Thursday, 25 February 2021

SUPERMAN FROM THE '30s TO TODAY...


Copyright DC COMICS

Let me set the scene.  The time: towards the end of 1972.  The place: W. & R. Holmes, one of the finest bookshops, stationers, tobacconists, toyshops, and art stores that I've ever known.  Possibly even the finest, though that may merely be nostalgic sentiment for a long-vanished aspect of my youth influencing my retrospective appraisal.  On a table in this magnificent establishment, laid out in all their finery, was a display of books - among them Superman From The '30s To The '70s and Batman From The '30s To The '70s.  (I've taken the liberty of placing the apostrophes in the correct place.)

Whenever I was in the shop, I would pore over every page of this pair of inch-thick (or more) publications, drinking in the artwork and colour covers reprinted within, and the moment I could afford to, I bought the Superman volume.  Curiously, I wasn't consumed with quite the same compulsion to acquire the Batman companion volume, though doubtless I'd have purchased it had finances more readily allowed.  It wasn't until 1979 that I bought the second printing of the Batman opus - along with the Superman one (both bought from John Menzies), as, foolishly, I hadn't kept any of the several copies I'd bought at the time.

And that last sentence perhaps requires a bit of explanation.  You see, I loved my books to be perfect, and if ever I inadvertently soiled a page with the merest hint of a fingerprint or the vague suggestion of a crease or bent corner, I had to buy a new, unblemished one.  One of my brother's visiting friends picked up my Supes volume to read one evening while eating toast, leaving several pages covered in greasy finger marks and resulting in me having to buy a new copy at the earliest opportunity.  I must have bought three or four of them at least within the space of a very short time.  Never held on to even one of them though.

Towards the end of 1982, I used my library connections (though I'd left their employ two or three years before) to get both 1979 softcover editions hardbound.  This was because the 'laminate' on the covers had started to crack and peel along the indented fold where the books opened, so remedial action needed to be taken - even though the original covers were discarded in the process.  Many years later I was able to acquire a pair of the 1972 Spring/Hamlyn printings, but still my appetite for them remained unsatiated.  Eventually I also obtained the 'sequel' to the Superman volume, entitled (wait for it) Superman From The '30s To The '80s - a nice US hardback copy to complement my UK softback '70s one.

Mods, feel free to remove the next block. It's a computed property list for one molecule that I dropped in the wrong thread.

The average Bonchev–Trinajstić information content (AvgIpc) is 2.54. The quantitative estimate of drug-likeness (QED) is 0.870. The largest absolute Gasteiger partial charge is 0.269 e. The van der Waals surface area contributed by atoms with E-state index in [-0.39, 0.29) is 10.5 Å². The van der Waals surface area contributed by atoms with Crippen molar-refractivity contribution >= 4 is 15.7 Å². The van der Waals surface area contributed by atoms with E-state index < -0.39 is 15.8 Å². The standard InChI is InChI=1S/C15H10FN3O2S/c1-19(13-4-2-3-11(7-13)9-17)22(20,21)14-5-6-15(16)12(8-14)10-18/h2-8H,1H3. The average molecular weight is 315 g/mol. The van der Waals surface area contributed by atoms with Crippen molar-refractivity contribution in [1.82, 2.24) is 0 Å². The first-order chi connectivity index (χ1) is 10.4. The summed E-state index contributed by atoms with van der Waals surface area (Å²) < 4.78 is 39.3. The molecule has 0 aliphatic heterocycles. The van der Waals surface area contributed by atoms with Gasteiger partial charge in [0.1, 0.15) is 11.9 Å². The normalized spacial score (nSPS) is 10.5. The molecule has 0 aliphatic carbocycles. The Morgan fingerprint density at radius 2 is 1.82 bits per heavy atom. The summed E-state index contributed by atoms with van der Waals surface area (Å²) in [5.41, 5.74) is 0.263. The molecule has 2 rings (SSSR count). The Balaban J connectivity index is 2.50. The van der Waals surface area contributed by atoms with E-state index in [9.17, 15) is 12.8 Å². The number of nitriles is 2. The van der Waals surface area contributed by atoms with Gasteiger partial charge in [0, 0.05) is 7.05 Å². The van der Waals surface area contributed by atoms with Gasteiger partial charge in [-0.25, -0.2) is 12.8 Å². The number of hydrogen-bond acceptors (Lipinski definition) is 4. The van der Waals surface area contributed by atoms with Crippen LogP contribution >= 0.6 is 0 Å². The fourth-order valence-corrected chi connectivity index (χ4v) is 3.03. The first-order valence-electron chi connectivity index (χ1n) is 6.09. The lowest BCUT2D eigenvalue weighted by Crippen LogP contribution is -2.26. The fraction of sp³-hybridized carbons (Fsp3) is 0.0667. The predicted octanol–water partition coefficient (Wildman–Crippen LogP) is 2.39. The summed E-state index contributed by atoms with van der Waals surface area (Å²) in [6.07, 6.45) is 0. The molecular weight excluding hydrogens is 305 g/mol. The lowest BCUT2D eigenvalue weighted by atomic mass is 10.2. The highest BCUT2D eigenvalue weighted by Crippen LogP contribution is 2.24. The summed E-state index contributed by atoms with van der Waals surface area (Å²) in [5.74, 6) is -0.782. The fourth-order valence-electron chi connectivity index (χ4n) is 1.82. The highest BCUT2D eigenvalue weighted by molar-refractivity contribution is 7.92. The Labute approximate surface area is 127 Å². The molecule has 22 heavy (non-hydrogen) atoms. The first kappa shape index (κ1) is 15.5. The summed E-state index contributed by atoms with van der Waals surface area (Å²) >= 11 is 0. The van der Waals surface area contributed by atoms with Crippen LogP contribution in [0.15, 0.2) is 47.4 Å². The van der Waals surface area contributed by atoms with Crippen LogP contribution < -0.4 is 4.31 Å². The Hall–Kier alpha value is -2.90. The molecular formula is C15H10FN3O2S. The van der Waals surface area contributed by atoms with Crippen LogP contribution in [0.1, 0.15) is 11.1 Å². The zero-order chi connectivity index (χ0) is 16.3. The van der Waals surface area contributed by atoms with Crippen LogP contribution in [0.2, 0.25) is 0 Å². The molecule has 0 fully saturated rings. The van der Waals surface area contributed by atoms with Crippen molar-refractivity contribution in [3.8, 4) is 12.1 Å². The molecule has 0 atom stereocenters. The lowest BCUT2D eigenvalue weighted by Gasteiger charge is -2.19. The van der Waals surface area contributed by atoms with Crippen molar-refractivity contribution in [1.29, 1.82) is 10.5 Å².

Interestingly, these books had late '80s equivalents to celebrate 50 years of Superman and Batman, called The Greatest Superman Stories Ever Told and - well, if you can't make an educated guess at the name of the other one, you shouldn't be allowed out on your own.  The advantage of those new collections was that they were in full colour and, a few stories aside in the Superman volume, didn't repeat the contents of the '70s collections.  In fact, going from memory, I don't think the Batman book repeated any of the contents of the earlier version, with the exception of a couple or so cover images.  It's a shame that the earlier books weren't in full colour throughout as opposed to just a few sections, but perhaps at the time the costs would have been prohibitive. 

And now to the point.  (Yes, surprisingly there actually is one.)  A couple of days ago, a 1978/'79 US hardback copy of the first volume, exactly the same dimensions as its '80s counterpart, arrived from America at Castel Crivens.  The '80s edition jettisoned some stories and included others, and to be honest, is probably a better representative example of Superman tales over the decades, but there's something about the earlier '70s cover that I prefer.  The pair look good together in their matching sizes, and who knows, I may even think about getting a hardback of the Batman book.

First though, what I'll probably do is scan the dustjacket of the Superman tome and create a duplicate for my '79 printing, just to enhance its visual appeal.  When I've done that, I'll see about scanning the cover to the first edition of the Batman softback and creating a dustjacket for my '79 second printing of it.  No doubt you'll all be filled with a sense of undying gratitude when I tell you that you'll be able to see the results of my handiwork right here on Crivens, so panic not - you won't miss a thing.

In the meantime, feast your eyes on the covers of these two beauties.  And if anyone knows whether there was a Batman From The '30s To The '80s companion volume, be sure to tell me, eh?  If it exists, I quite fancy adding it to my collection.  And I know what you're thinking - that's a helluva lot of words just to show us a couple of covers!  True, but it was worth it, wasn't it?  H'mm, now where did everyone go?

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